7. Celiac.com 05/13/2013 - Intestinal absorption capacity is currently regarded as the best way to assess overall digestive intestinal function. Earlier reference values for intestinal function in healthy Dutch adults were based on a study that was conducted in an inpatient metabolic unit setting in a relatively small series. A team of researchers recently used bomb calorimetry to measure normative values of intestinal absorption in healthy ambulant adults. The research team included N. J. Wierdsma, J. H. C. Peters, M. A. E. van Bokhorst-de van der Schueren, C. J. J. Mulder, I. Metgod & A. A. van Bodegraven They are variously affiliated with the Department of Nutrition and Dietetics, the Department of Gastroenterology, Small Bowel Unit, and the Department of Clinical Chemical Laboratory at VU University Medical Centre in Amsterdam, and the Department of Gastroenterology and Hepatology of Red Cross Hospital in Beverwijk, The Netherlands. The present study aimed to readdress and describe the intestinal absorption capacity of healthy adults, who were consuming their usual (Western European) food and beverage diet, in a standard ambulatory setting. The researchers evaluated twenty-three healthy subjects, ranging form 22–60 years old, using a 4-day nutritional diary to determine levels of nutritional intake (energy and macronutrients). They then collected fecal samples over three days to measure mean fecal losses of energy (by bomb calorimetry), fat, protein and carbohydrate. Finally, they calculated intestinal absorption capacity by determining the differences between intake and losses. They found that average (SD) daily feces production was 141 grams, of which, 49 grams (29%) was dry weight, Overall, the samples contained 891 (276) kJ [10.7 (1.3) kJ g1 wet feces; 22.6 (2.5) kJ g1 dry feces], 5.2 (2.2) g fat, 10.0 (3.8) g protein and 29.7 (11.7) g carbohydrates. Mean (SD) intestinal absorption capacity of healthy subjects was 89.4% (3.8%) for energy, 92.5% (3.7%) for fat, 86.9% (6.4%) for protein and 87.3% (6.6%) for carbohydrates. They found that average intestinal energy absorption was approximately 90%. These data serve as normative values for both stool nutrient composition and intestinal energy and macronutrient absorption in healthy adults on a regular Dutch diet in an ambulatory setting. Source: J Hum Nutr Diet. doi:10.1111/jhn.12113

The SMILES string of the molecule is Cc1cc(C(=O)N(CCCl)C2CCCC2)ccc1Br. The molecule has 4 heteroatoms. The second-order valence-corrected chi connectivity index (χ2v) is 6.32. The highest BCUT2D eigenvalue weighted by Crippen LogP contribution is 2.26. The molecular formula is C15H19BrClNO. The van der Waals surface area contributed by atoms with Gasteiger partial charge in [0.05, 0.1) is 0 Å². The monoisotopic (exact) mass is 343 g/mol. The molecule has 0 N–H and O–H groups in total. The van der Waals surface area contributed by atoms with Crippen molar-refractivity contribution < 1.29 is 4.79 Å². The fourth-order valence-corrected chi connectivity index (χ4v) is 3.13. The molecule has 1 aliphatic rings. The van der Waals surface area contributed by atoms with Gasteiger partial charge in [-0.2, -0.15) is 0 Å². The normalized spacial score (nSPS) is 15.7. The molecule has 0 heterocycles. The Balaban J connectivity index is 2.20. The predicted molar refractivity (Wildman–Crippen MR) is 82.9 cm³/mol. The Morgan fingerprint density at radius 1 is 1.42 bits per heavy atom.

8. Celiac.com 02/13/2013 - A team of researchers wanted to determine whether levels of immunoglobulin G (IgG) were associated with a later diagnosis of a non-affective psychotic disorder. The researchers included H. Karlsson, Å. Blomström, S. Wicks, S. Yang, R.H. Yolken, and C. Dalman. They are affiliated with the Department of Neuroscience at the Karolinska Institute in Stockholm, Sweden. To accomplish their goal, the team analyzed archival dried blood spots taken from newborns in Sweden between 1975 and 1985 with verified register-based diagnoses of non-affective psychoses made between 1987 and 2003 and comparison subjects matched on sex, date of birth, birth hospital, and municipality. The team reviewed samples from a total of 211 case subjects and 553 comparison subjects who agreed to take part in the study. They pulled data for factors associated with maternal status, pregnancy, and delivery from the Swedish Medical Birth Register. They used enzyme-linked immunosorbent assay to analyze the results for levels of IgG directed at gliadin (a component of gluten) and casein (a milk protein) in eluates from dried blood spots. They then calculated odds ratios for levels of IgG directed at gliadin or casein for non-affective psychosis. Comparison subjects associated with non-affective psychosis showed levels of anti-gliadin IgG (but not anti-casein IgG) above the 90th percentile of levels observed (odds ratio=1.7, 95% CI=1.1-2.8). This connections was not affected by differences in maternal age, immigrant status, or mode of delivery. They also found that gestational age at birth, ponderal index, and birth weight were not associated with maternal levels of anti-gliadin IgG. From their study, they concluded that high levels of anti-gliadin IgG in the maternal circulation are associated with an elevated risk for the development of a non-affective psychosis in offspring. They point out that more research is needed to identify the mechanisms underlying this association in order to develop preventive strategies. Source: Am J Psychiatry. 2012 Jun;169(6):625-32. doi: 10.1176/appi.ajp.2012.11081197.